He’s pretty enough as horses go, got good conformation. He’s not the most athletic or talented horse I’ve ever owned, but he is the most affectionate. He likes people and sometimes I think he especially likes me. Neighbors bring him apples on their daily walks. He’s obedient; stands where he’s left without being tied. I never tie him to saddle him and brush him and I leave him totally naked while I put up the tack. He turns, stands in the right spot, and waits patiently for his bath, then follows me to the open gate without as much as a string.

I feel better as I see him walk out into the pasture, all clean from a bath, “legged up” and muscled out, his eyes clear, his coat glossy, doctored for flies and pests.

But he’s a strange combination of gentleness and spookiness. He’s afraid of the oddest things. Big trucks; yard windmills that make loud noises; cars honking; no problem. But chickens scare him and we pass by a chicken ranch on one the many routes we take. I think it’s sensory overload. First the smell, then the shallow creek we have to cross, the overhanging branches, then a sea of chicken tents. Yes, I said tents—big white ones. Who wouldn’t be frightened?

He’s also scared of puddles left after a rain, any movement in woods or weeds made by things unseen by me, little blue flowers, and anything that wasn’t there the last time we came that way. I finally cured him of his fear of big rolls of hay (yes, he was afraid of the big bales).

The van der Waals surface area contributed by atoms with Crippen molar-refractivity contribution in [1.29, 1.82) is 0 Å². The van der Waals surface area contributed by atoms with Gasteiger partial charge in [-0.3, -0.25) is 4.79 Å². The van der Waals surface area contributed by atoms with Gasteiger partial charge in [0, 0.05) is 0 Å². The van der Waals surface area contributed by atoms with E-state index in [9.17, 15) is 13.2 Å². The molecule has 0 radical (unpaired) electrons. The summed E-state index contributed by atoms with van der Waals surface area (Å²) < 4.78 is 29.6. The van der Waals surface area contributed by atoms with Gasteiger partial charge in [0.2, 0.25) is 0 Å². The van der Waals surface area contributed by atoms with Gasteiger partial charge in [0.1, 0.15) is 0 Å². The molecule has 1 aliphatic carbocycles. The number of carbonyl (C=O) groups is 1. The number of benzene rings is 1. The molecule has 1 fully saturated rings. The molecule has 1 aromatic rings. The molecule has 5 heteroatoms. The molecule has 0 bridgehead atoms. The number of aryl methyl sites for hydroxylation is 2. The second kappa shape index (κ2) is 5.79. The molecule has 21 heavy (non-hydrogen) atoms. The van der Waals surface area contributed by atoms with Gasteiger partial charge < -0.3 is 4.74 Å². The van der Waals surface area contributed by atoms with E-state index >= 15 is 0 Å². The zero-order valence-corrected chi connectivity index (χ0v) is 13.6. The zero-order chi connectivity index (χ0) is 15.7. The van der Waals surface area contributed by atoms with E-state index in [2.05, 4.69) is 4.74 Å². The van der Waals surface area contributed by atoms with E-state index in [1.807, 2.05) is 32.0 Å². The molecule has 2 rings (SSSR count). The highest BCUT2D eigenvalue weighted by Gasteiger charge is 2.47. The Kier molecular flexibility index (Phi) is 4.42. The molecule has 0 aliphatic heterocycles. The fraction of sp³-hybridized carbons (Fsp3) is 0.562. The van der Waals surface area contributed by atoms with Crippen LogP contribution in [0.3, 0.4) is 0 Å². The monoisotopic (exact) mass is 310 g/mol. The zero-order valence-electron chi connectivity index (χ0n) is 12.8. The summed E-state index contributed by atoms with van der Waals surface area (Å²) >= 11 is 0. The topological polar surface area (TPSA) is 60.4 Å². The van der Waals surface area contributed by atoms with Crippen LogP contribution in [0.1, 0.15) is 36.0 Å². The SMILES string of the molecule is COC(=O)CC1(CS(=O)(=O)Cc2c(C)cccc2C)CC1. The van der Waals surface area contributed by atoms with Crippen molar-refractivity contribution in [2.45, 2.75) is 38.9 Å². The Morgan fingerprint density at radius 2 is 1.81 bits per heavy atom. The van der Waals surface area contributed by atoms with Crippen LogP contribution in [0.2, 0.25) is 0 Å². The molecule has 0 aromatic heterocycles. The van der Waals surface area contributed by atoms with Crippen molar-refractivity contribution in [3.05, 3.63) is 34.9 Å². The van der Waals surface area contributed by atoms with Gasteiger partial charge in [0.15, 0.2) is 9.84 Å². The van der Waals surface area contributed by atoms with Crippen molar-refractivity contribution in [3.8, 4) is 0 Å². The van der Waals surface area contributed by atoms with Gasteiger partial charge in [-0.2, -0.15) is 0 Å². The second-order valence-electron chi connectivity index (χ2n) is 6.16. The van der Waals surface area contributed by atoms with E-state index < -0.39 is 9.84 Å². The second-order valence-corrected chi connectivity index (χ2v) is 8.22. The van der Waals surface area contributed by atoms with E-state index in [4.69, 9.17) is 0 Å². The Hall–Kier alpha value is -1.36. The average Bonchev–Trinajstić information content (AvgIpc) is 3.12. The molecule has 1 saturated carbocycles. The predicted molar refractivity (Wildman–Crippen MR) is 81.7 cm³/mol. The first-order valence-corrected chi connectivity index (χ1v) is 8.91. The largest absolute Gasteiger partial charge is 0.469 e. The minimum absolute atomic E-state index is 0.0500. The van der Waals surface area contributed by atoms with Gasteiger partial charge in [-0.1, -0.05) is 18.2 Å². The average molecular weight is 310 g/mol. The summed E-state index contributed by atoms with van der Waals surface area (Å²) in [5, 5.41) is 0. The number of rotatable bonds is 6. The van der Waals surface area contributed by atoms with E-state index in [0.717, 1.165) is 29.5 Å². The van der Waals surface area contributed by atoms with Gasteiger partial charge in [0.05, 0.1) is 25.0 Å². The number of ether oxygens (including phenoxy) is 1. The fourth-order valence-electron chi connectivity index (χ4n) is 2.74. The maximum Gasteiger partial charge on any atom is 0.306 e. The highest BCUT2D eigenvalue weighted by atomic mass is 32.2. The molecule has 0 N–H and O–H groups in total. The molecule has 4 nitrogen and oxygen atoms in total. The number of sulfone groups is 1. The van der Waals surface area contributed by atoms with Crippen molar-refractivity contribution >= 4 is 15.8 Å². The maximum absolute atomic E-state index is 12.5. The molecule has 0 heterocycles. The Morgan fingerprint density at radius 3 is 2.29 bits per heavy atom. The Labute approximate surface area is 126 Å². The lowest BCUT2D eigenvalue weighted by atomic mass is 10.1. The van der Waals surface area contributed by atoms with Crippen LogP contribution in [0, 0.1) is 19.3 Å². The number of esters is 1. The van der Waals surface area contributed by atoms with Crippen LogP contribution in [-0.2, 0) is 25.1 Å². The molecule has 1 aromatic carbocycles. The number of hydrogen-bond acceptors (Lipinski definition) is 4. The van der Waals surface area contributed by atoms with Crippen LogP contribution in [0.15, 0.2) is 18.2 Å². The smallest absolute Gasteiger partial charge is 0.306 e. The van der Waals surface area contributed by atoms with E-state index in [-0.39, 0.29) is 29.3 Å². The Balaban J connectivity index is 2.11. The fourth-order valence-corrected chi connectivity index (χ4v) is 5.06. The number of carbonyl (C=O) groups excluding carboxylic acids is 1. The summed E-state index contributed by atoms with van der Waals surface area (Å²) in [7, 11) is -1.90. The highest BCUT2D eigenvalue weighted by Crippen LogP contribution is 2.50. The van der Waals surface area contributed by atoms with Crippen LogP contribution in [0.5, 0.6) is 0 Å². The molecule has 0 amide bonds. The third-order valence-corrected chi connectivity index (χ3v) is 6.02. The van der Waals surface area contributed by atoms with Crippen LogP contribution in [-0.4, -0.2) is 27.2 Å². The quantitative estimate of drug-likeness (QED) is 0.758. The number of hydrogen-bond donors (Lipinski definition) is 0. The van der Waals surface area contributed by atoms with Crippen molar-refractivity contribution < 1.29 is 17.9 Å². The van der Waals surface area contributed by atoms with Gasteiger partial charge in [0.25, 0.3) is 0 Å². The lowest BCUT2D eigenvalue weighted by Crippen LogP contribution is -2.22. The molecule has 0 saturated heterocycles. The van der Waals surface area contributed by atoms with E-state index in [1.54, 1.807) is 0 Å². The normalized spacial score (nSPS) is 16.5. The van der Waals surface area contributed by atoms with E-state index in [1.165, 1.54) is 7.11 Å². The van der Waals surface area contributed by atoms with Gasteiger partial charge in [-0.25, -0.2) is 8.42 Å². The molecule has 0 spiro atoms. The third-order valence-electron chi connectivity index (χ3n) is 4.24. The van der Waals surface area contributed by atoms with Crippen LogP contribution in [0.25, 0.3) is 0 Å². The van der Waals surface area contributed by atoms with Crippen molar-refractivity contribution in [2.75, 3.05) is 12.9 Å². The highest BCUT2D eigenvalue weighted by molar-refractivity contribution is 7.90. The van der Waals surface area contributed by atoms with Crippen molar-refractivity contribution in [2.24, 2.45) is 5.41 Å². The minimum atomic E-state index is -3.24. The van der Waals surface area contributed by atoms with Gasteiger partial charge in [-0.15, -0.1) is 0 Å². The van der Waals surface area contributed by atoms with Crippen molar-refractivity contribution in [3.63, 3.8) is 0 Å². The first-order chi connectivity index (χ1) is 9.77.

He knows every detail of every trail. If anything is askew, added, or out of place, he comes to a dead stop and wants to turn back home—quickly. This can be disconcerting when you are in a pretty fast lope and he comes to a dead stop on his front feet without warning. I have never fallen, but have found myself across his neck or shoulder more than once if I don’t see the object before he does. I hope Jan is not reading this.

In my younger days, this would have embarrassed and irritated me to no end that a horse that I trained acted this way. He would have been punished until he learned to behave. I tried that. But I have decided that the horse simply cannot help being afraid. When I first started training him, I kept a log as a reminder of the steps he needed to complete so that he could be a finished horse. It gave me a sense of accomplishment as I checked off leading, lunging, saddling, mounted walking and loping, jumping barrels and rails, sidepasses, backing up, etc… But when we went outside our pasture, it was like starting all over again.

Because of the log, I know that he has ridden by the chicken ranch more than three hundred times, but he’s still a little skittish every time we pass. He no longer comes to a dead stop, but if someone has put a stack of wood beside the road or a limb has fallen, look out. I think only age will cure his fright.

When I first started my riding ritual, I was terribly bored (Shooter’s skittishness did not relieve boredom). I blame team roping and team penning. After you have competed using a horse and rope with cattle, ridden across Texas , participated on short roundups and cattle drives, just riding alone down the road ain’t much. Sorta like giving up. Growing old.